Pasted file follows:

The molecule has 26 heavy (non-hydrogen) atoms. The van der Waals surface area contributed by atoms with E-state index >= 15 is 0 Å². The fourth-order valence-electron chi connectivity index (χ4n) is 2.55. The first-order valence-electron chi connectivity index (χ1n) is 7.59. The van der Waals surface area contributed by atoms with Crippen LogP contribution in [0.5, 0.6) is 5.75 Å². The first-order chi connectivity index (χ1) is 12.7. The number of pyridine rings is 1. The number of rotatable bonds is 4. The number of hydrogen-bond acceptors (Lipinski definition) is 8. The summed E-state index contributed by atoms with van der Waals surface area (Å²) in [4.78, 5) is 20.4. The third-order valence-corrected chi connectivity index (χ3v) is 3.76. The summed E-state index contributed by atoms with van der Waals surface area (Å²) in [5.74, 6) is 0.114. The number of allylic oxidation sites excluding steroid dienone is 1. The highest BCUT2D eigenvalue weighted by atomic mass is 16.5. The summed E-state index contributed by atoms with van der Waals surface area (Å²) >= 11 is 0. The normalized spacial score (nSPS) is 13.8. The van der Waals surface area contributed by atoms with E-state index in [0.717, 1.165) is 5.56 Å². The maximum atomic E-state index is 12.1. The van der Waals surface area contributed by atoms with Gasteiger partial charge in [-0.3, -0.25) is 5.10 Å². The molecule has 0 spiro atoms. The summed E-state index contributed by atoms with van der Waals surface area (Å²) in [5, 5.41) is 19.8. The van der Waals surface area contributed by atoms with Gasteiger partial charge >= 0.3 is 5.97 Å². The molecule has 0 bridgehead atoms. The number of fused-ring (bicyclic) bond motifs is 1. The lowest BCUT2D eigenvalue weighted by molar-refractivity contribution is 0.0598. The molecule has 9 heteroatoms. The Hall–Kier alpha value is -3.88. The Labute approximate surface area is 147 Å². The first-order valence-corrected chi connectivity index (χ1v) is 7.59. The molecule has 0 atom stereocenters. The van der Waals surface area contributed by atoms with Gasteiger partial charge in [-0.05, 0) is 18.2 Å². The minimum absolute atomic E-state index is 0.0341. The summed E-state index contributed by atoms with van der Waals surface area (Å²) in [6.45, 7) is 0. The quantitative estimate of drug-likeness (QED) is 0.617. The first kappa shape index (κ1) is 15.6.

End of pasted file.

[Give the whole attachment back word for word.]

The molecule has 26 heavy (non-hydrogen) atoms. The van der Waals surface area contributed by atoms with E-state index >= 15 is 0 Å². The fourth-order valence-electron chi connectivity index (χ4n) is 2.55. The first-order valence-electron chi connectivity index (χ1n) is 7.59. The van der Waals surface area contributed by atoms with Crippen LogP contribution in [0.5, 0.6) is 5.75 Å². The first-order chi connectivity index (χ1) is 12.7. The number of pyridine rings is 1. The number of rotatable bonds is 4. The number of hydrogen-bond acceptors (Lipinski definition) is 8. The summed E-state index contributed by atoms with van der Waals surface area (Å²) in [4.78, 5) is 20.4. The third-order valence-corrected chi connectivity index (χ3v) is 3.76. The summed E-state index contributed by atoms with van der Waals surface area (Å²) in [5.74, 6) is 0.114. The number of allylic oxidation sites excluding steroid dienone is 1. The highest BCUT2D eigenvalue weighted by atomic mass is 16.5. The summed E-state index contributed by atoms with van der Waals surface area (Å²) >= 11 is 0. The normalized spacial score (nSPS) is 13.8. The van der Waals surface area contributed by atoms with E-state index in [0.717, 1.165) is 5.56 Å². The maximum atomic E-state index is 12.1. The van der Waals surface area contributed by atoms with Gasteiger partial charge in [-0.3, -0.25) is 5.10 Å². The molecule has 0 spiro atoms. The summed E-state index contributed by atoms with van der Waals surface area (Å²) in [5, 5.41) is 19.8. The van der Waals surface area contributed by atoms with Gasteiger partial charge >= 0.3 is 5.97 Å². The molecule has 0 bridgehead atoms. The number of fused-ring (bicyclic) bond motifs is 1. The lowest BCUT2D eigenvalue weighted by molar-refractivity contribution is 0.0598. The molecule has 9 heteroatoms. The Hall–Kier alpha value is -3.88. The Labute approximate surface area is 147 Å². The first-order valence-corrected chi connectivity index (χ1v) is 7.59. The molecule has 0 atom stereocenters. The van der Waals surface area contributed by atoms with Gasteiger partial charge in [-0.05, 0) is 18.2 Å². The minimum absolute atomic E-state index is 0.0341. The summed E-state index contributed by atoms with van der Waals surface area (Å²) in [6.45, 7) is 0. The quantitative estimate of drug-likeness (QED) is 0.617. The first kappa shape index (κ1) is 15.6.